Mast Winch E27

Loren Beach

O34 - Portland, OR
Senior Moderator
Blogs Author
Like many other boats, smaller and larger, yours appears to have a mast mounted winch for the main halyard. Is there a winch or cleat on the other side for the jib halyard? (or vise versa)

A wire to rope halyard seems to terminating at the winch in the photo. (?)

The "Specifications & Std Equip List" elswhere in this site sez that a jib halyard winch was standard equpment on this boat. They are usually mounted on the port side, with main halyards & winchs on the starboard side. My halyards are dimensioned so that the wire/rope joint is just short of the winch at full hoist - the ss wire does not reach the winch to keep it from filing away the softer winch metal. I think the wire on mine is 5/32" 7x19.


Member II
Port side winch

So the winch on the port side of the mast must somehow be holding the Seafurl roller furling system?
The halyard is probably still attached to the top of the jib. The furler is installed around the headstay, then the sail is installed on the furler by raising it up a grooved track. When you're through sailing, you roll up the jib instead of lowering it. The halyard stays attached to the top of the sail.

BTW, my wife thinks this is the best invention since the boat itself.
I have been looking at the photos of the E-27 port side winch. A winch on the port side is customarily for the jib halyard. I notice that the wire has apparently stretched and is now being loaded onto the winch. This is (a) bad for the wire and (b) bad for the winch barrel. Suggest that you get the wire shortened at the top end so that you have only rope on the winch. The other option, which I went to some 20 years ago, is a low-stretch jib halyard. Wire-to-rope splices are virtually a lost art and expensive. Low-stretch is, in my opinion, the best way to go. It is lighter than metal and easier to use.
Secondarily, though they didn't come standard, an E-27 can benefiit with a main halyard winch added. I have done this and never looked back.
Hope this helps.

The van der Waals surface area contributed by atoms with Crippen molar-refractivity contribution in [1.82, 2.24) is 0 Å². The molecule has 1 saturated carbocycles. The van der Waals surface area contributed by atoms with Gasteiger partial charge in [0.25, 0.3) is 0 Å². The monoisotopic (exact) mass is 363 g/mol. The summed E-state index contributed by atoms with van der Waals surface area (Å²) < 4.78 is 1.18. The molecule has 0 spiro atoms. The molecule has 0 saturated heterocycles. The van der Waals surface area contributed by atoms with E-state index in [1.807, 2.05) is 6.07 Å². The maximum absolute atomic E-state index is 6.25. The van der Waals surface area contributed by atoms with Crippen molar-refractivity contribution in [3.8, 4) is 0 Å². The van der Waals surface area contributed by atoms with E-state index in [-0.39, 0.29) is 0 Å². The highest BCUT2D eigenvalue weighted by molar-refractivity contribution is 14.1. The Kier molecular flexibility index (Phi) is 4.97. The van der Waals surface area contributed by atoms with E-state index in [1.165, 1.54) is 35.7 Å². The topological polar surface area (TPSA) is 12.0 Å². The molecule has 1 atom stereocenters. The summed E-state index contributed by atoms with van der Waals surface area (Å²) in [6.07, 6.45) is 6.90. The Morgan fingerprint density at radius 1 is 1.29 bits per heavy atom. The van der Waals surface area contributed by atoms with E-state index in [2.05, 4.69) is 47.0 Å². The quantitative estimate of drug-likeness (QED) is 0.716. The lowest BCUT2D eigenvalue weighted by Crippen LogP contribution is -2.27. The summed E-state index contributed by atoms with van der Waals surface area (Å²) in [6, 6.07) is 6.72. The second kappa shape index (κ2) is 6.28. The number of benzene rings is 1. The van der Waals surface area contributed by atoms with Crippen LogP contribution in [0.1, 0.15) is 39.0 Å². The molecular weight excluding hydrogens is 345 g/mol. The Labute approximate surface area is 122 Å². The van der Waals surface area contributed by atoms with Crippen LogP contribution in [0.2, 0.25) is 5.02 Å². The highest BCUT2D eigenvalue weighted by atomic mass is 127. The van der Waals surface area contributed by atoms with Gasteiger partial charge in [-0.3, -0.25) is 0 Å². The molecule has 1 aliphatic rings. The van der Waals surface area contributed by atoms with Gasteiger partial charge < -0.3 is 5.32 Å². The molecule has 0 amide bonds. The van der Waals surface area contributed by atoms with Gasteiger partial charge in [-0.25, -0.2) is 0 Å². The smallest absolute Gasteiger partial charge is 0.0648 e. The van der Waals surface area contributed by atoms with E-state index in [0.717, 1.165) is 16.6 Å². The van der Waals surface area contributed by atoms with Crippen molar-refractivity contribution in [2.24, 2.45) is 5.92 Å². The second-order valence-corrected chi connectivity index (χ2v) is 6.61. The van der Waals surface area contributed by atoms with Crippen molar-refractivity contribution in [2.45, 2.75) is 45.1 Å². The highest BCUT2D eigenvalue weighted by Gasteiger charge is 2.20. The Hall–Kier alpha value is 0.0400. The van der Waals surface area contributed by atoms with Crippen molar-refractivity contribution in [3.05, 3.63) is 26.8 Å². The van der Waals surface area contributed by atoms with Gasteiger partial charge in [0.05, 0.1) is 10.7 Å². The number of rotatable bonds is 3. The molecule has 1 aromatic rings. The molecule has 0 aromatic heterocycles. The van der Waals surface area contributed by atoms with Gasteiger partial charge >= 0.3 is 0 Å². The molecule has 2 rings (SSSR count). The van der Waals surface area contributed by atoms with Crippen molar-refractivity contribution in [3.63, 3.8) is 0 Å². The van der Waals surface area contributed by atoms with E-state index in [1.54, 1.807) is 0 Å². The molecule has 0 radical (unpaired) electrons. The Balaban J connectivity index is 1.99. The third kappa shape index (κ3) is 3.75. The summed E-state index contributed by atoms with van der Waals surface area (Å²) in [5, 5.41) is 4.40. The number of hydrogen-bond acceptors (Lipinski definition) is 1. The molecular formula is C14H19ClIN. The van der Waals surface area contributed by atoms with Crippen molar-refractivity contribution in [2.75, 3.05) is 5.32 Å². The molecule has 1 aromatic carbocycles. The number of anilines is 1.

Morgan Stinemetz
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Hans Hellman

New Member
Is is there a problem with sailing my e27 without the Mast winch are there any for unforeseen problems with sailing my e27 without the Mast witch are there any problems for do I need to have

Kenneth K

Sustaining Member
Blogs Author
This is how I sailed home from haul-out last year--while replacing all my deck hardware. Headsail only, with no forward winches and just one horn cleat. As Christian said, it's hard to gel much tension on the halyard without a winch, but still well possible to sail. You have to plan ahead for where you're going to cleat things off in all situations--do this before you set sail.20190524_185347.jpg


Member III
I use the winch for my jib halyard. When I got the boat the jib halyard was wrapped around the mast mounted port side winch, therefore I figured it was the jib halyard winch.

Christian Williams

E381 - Los Angeles
Blogs Author
I remember that on boats. The rope tail is supposed to go on the rope winch, but apparently the wire was often made too long. We had all-wire halyards at one time, with all-wire winches--which were closed, not open like the rope winches we're used to. Meat hooks abounded, naturally. Argggh.

A new rope halyard is easy to install when you get around to it.


Member III
Just installed a new all rope halyard on the main last week mainly because I lost the entire halyard overboard recently.....a story I may document at some point.

4 weeks ago I renewed the rope portion of the jib halyard, so since the wire is in good shape still I expect it will be a few years before I go all rope on the jib.